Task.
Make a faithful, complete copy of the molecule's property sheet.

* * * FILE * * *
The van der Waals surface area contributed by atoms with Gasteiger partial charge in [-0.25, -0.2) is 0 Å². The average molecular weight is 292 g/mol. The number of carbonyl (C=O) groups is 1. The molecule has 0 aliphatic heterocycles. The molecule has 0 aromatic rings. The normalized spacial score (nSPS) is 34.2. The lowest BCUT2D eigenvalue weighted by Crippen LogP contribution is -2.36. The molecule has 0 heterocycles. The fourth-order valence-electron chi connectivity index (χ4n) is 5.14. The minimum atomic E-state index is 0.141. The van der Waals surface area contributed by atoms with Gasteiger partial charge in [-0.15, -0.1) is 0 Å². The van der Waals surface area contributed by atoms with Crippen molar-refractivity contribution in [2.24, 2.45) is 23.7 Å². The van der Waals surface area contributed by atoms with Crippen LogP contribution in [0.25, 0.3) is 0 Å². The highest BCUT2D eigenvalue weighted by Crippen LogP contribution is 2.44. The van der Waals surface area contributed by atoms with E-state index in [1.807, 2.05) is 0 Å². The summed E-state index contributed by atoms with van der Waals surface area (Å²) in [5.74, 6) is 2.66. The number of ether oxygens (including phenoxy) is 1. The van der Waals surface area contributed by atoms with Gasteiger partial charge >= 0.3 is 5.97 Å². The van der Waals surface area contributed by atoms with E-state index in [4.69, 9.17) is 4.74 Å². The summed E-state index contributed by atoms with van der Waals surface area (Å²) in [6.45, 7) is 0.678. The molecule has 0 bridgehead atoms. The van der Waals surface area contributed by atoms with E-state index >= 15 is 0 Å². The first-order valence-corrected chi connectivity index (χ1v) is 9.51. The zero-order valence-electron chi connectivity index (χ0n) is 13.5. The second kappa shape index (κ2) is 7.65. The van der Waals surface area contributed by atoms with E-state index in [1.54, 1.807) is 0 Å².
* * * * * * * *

The van der Waals surface area contributed by atoms with Gasteiger partial charge in [-0.25, -0.2) is 0 Å². The average molecular weight is 292 g/mol. The number of carbonyl (C=O) groups is 1. The molecule has 0 aliphatic heterocycles. The molecule has 0 aromatic rings. The normalized spacial score (nSPS) is 34.2. The lowest BCUT2D eigenvalue weighted by Crippen LogP contribution is -2.36. The molecule has 0 heterocycles. The fourth-order valence-electron chi connectivity index (χ4n) is 5.14. The minimum atomic E-state index is 0.141. The van der Waals surface area contributed by atoms with Gasteiger partial charge in [-0.15, -0.1) is 0 Å². The van der Waals surface area contributed by atoms with Crippen molar-refractivity contribution in [2.24, 2.45) is 23.7 Å². The van der Waals surface area contributed by atoms with Crippen LogP contribution in [0.25, 0.3) is 0 Å². The highest BCUT2D eigenvalue weighted by Crippen LogP contribution is 2.44. The van der Waals surface area contributed by atoms with E-state index in [1.807, 2.05) is 0 Å². The summed E-state index contributed by atoms with van der Waals surface area (Å²) in [5.74, 6) is 2.66. The number of ether oxygens (including phenoxy) is 1. The van der Waals surface area contributed by atoms with Gasteiger partial charge >= 0.3 is 5.97 Å². The van der Waals surface area contributed by atoms with E-state index in [4.69, 9.17) is 4.74 Å². The summed E-state index contributed by atoms with van der Waals surface area (Å²) in [6.45, 7) is 0.678. The molecule has 0 bridgehead atoms. The van der Waals surface area contributed by atoms with E-state index >= 15 is 0 Å². The first-order valence-corrected chi connectivity index (χ1v) is 9.51. The zero-order valence-electron chi connectivity index (χ0n) is 13.5. The second kappa shape index (κ2) is 7.65. The van der Waals surface area contributed by atoms with E-state index in [1.54, 1.807) is 0 Å².